Jack disappeared for a moment, then returned and set before me a big cardboard box brimming with unpackaged turkey tail feathers. “I’m glad you asked,” he said with a big grin. I bought a bunch, and there are still a couple left today.
That was Jack: always a salesman, and always the guy you went to when you needed something in the way of fly-fishing — a rod, a reel, a vest, a line, waders, flies, tying stuff, books, magazines, gadgets and, above all, advice. At Brookwood and then for the next dozen years or so as manager of the fishing department at Goldstock’s Sporting Goods on Freeman’s Bridge Road, Jack shared with bewildered newbies and grizzled veterans alike, the wisdom he accumulated in a lifetime of high-level fly-fishing.
From his post behind the counter-topped glass cabinet full of fly reels, Jack was the undisputed fly-fishing guru of the Capital Region, chatting with fly addicts about what patterns were taking brown trout on the Delaware River or striped bass along the Massachusetts coast.
Last Saturday, just days after stepping down to part-time status at Goldstock’s to make more time for teaching and playing music, Jack died suddenly at age 57.
“We’ve lost an irreplaceable part of our fly-fishing community,” said Tom Brewster, who has worked at Goldstock’s for years and replaced Fragomeni as fishing department manager. “Jack had forgotten more about fly-fishing than most of us will ever know. He was a mentor to so many people in all aspects, not just fly-fishing or fly-tying. I don’t think there was ever a question asked of him about fly-fishing that Jack couldn’t answer. It’s a real shock to us, and I don’t know that it’s really sunk in yet. I’m sort of at a loss for words.”
Fragomeni was known to the non-fly-fishing world as a gifted guitarist who gigged with famous jazz music*ians along the eastern seaboard. He was a professor of music at The College of Saint Rose and Schen*ectady County Comm*unity College. But even in the heady worlds of academia and jazz guitar, Jack felt the urge to cast. He inst*ituted a credit-bearing course on fly-fishing, a rarity, at Saint Rose.
I’m one of the many who owe a debt of gratitude to Fragomeni. He taught me about the autumn landlocked salmon fishing at Million Dollar Beach in Lake George. He taught me how to fish with nymphs for steelhead trout and Chinook salmon on the Lake Ontario trib*utaries. He told me about Amawalk Outlet in the lower Hudson Valley and the Connetquot River on Long Island. He helped me pick out the right color dubbing to tie flies that matched the mayflies on the Del*aware, and schooled me in the advantages of casting downstream, rather than upstream, to those wary Delaware browns. He gave me casting pointers in the parking lot behind the store.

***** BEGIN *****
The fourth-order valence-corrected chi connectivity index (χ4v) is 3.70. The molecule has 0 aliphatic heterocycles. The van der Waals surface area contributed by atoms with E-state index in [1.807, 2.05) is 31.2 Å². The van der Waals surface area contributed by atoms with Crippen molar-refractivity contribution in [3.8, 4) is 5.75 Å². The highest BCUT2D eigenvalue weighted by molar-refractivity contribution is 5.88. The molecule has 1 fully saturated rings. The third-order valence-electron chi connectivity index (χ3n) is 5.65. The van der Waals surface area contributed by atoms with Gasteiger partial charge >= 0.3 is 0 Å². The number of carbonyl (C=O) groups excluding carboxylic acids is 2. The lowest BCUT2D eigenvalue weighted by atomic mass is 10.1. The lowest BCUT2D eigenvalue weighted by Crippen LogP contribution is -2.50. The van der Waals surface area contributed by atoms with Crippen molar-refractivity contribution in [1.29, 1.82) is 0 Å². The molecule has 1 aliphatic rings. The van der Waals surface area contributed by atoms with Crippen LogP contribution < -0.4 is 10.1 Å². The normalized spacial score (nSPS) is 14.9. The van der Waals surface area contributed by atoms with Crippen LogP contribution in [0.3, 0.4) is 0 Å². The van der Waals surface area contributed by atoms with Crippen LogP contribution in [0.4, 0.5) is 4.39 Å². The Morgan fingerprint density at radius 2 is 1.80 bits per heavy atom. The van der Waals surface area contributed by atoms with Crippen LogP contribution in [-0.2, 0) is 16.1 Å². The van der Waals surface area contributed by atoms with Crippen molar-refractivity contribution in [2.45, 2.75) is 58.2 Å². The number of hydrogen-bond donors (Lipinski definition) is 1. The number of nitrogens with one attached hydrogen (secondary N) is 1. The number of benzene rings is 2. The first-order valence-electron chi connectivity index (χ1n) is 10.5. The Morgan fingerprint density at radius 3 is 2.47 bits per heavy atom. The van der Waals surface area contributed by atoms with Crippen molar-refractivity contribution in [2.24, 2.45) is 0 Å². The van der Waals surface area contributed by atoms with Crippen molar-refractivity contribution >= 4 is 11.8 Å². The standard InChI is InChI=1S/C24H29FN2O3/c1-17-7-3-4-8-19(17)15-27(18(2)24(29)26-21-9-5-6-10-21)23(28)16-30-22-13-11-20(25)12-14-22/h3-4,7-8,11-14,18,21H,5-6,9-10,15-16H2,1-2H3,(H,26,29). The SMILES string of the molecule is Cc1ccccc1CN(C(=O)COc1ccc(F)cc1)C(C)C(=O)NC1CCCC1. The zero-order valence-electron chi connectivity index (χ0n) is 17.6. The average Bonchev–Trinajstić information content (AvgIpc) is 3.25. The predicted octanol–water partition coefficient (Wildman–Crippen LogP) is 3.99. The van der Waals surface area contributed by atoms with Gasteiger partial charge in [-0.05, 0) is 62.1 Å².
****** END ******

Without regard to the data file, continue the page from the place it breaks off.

It was, in fact, Jack who suggested back in 1997 that I start writing a column on fly-fishing for the Gazette. I was already working at the paper as a city hall reporter. I told him I wasn’t expert enough, but he waved it off.
“How many boxing writers were ever champion boxers?” he asked.
Sadly, I never got to fish with Jack. We ended every conver*sation by promising to hook up, but life kept getting in the way.
Still, I think of him often while on the stream. When my cast starts to go haywire, it’s Jack’s voice I hear, telling me to move the rod in a straight line from back to front, as if rubbing a wall with the back of my hand. It always works. Tight lines, Jack.
October-4th-2009, 01:27 AM
Thank you for posting something so sweet about my uncle. we appreciate everyones support. I am a proud niece to say that my uncle was such a great man and who will be remembered not only by the family but so many other people who knew him. He was a great brother to my father, wife to rose, and a great uncle to his nieces and nephews. He was the entertainment at the family gathering and will never be forgotten. God bless all of you and thank you for the kind words. Im sure my uncle appreciates it.
October-6th-2009, 08:34 AM
Has quit quitting
Great to hear from you, lilfrags.
I just got a couple of CDs your uncle made with the *great* Steve LaSpina, who was kind enough to send them to me.
December-10th-2011, 06:30 PM
As a jazz fan who lived in the Capital District for many years, I also was a fan of Jack Fragomeni, and saw him play live on numerous occasions.
I just read Rollhead's review of Jack Fragomeni's cd "I'm Having a Good Time" on albanyjazz.com (a great website created by my old friend, leading area sax man Brian Patneaude) .
I checked out the samples on CD Baby and it is definitely something worth picking up. I just did. The trio recording was made with the great Michael Formanek on bass and drummer Jeff Hirshfield, who has played with Jim Hall, John Abercrombie, Tal Farlow, Bill Frisell, and many others.
Here's a link.
January-9th-2012, 04:29 AM